Moral Moment or Ethical Dilemma?

by Michael C Kelly, MA

Moral moments differ from ethical dilemmas. 

A moral moment? If we're eating at a restaurant, do we fill our pockets with the remaining, unopened condiments on the table to stockpile at home for later consumption? There is a right answer and a wrong answer. Simple, a clear choice, a moral moment. Even ordinary actions like this contain moral questions we either respect or deny (to paraphrase John Ralston Saul).1 Do the right thing and we sleep well at night.

An ethical dilemma? Imagine a vegetarian. She sits at the table of a dear friend and is served a succulent meal consisting of home-raised, roasted lamb and factory-raised, barbecued chicken wings. Does she eat heartily, compromising her vegetarian values, or refuse and risk offending her friend? It really doesn't matter which way she decides, she will experience some sort of philosophical (compromised values) or emotional (strained friendship) pain. Here we have a not-so-clear choice, a moral moment containing a dilemma.2 The exceptional actions taken in these intensified moments derive from stressful questions we struggle to respect or deny.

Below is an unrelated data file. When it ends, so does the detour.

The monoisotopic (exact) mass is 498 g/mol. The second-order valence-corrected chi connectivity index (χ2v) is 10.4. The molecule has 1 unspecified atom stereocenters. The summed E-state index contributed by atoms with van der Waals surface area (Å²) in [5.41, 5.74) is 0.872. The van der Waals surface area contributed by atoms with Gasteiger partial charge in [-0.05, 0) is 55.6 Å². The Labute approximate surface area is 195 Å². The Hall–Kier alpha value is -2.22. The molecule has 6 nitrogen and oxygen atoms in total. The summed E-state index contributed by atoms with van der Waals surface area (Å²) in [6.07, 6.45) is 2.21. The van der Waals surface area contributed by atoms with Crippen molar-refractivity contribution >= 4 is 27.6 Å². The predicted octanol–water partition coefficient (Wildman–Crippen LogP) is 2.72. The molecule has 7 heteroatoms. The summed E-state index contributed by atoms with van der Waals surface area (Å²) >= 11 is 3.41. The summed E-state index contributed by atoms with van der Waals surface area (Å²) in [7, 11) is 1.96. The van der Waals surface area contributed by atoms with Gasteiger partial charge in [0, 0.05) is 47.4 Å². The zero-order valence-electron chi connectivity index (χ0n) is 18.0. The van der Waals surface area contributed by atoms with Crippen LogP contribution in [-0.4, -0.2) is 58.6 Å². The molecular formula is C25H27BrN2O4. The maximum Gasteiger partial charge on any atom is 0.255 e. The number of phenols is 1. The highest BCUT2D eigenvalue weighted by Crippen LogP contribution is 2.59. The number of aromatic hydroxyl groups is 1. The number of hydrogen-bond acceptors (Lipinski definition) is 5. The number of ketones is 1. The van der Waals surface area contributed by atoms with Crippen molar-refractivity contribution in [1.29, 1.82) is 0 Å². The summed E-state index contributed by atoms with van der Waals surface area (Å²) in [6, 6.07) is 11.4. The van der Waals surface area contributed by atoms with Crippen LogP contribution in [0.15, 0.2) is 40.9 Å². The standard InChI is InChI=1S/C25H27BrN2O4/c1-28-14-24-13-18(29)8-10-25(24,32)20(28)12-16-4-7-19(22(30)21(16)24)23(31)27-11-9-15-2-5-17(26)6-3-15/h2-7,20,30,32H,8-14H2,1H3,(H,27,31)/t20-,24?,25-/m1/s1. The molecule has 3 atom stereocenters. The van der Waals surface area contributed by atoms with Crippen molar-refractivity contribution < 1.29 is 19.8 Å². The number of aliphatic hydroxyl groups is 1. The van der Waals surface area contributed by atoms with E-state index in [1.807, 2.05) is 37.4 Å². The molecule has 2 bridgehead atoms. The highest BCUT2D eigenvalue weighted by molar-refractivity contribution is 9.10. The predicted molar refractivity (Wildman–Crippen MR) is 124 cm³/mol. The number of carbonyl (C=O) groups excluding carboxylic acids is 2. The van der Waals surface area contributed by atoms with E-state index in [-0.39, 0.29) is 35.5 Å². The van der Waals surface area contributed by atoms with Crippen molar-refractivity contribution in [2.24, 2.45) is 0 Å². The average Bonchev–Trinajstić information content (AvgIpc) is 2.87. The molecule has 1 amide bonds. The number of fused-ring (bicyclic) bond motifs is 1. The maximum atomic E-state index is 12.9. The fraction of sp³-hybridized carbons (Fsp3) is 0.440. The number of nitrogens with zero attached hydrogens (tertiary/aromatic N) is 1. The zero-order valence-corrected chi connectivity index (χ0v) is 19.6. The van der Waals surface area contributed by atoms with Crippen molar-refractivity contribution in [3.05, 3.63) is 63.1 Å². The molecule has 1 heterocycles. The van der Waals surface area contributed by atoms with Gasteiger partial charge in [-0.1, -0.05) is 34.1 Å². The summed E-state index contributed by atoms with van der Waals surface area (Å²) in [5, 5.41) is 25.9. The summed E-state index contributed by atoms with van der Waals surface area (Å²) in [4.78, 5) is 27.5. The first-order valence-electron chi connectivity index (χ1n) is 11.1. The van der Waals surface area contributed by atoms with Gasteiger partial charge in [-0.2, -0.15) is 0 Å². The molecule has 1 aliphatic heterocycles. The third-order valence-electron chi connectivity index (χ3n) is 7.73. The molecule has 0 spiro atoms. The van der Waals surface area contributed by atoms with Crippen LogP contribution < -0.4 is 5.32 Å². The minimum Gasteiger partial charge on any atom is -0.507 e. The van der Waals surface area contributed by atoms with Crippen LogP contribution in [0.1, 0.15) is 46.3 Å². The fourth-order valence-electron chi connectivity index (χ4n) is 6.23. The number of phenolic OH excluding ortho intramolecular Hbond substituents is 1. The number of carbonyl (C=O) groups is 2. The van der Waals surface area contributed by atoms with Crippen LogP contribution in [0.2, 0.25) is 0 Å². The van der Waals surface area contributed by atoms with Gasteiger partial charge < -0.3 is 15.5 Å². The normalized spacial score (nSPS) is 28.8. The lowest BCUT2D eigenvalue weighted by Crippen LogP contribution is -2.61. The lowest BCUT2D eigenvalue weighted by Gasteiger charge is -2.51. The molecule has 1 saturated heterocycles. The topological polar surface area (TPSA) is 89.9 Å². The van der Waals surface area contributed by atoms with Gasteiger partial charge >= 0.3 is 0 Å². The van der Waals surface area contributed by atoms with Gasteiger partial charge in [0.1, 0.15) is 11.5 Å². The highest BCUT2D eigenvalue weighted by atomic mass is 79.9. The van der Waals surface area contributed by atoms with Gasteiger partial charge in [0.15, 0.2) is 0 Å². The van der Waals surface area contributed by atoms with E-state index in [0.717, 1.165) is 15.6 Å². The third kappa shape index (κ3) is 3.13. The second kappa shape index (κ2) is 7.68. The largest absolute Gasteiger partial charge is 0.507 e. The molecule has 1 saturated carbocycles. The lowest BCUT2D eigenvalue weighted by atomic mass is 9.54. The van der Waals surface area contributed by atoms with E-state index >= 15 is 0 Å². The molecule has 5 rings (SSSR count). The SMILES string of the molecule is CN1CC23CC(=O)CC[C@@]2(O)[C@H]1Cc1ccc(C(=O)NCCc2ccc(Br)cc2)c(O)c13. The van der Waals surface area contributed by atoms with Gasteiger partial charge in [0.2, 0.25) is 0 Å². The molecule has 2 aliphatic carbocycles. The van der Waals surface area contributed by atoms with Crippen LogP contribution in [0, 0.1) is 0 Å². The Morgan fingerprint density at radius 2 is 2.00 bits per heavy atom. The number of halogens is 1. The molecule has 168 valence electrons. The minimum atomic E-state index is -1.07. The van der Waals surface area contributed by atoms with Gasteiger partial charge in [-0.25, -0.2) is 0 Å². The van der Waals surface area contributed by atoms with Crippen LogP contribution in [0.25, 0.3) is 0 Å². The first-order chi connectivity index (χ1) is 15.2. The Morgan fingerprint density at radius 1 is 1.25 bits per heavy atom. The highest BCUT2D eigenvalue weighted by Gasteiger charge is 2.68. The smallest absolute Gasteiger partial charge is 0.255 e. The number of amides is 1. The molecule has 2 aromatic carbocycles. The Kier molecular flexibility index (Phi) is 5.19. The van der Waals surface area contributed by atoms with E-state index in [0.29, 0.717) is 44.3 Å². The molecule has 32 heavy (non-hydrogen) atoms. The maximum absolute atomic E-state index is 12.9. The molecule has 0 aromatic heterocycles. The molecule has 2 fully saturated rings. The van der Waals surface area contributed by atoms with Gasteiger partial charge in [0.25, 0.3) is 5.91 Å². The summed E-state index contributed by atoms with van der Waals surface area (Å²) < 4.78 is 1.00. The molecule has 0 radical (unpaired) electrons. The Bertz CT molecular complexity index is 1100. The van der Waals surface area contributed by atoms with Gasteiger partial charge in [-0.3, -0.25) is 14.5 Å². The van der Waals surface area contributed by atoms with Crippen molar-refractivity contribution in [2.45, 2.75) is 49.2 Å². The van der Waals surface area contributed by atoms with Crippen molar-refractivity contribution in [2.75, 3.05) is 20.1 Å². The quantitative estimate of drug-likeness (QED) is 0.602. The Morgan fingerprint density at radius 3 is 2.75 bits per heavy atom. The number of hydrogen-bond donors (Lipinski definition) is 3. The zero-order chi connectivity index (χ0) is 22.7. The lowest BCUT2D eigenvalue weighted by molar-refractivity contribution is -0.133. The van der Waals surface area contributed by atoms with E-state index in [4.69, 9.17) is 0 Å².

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Notes:

1. See Saul, John Ralston. The Doubter's CompanionToronto: Penguin Books, 1995. [Quick, pick this gem up and immediately put it in your bathroom. It is "a dictionary of aggressive common sense." So, while on the throne, why not read a few short quips?]

2. Dilemma: A noun referring to a situation in which a difficult choice has to be made between two or more alternatives, esp. equally undesirable ones. OAD

© 2011  Michael C Kelly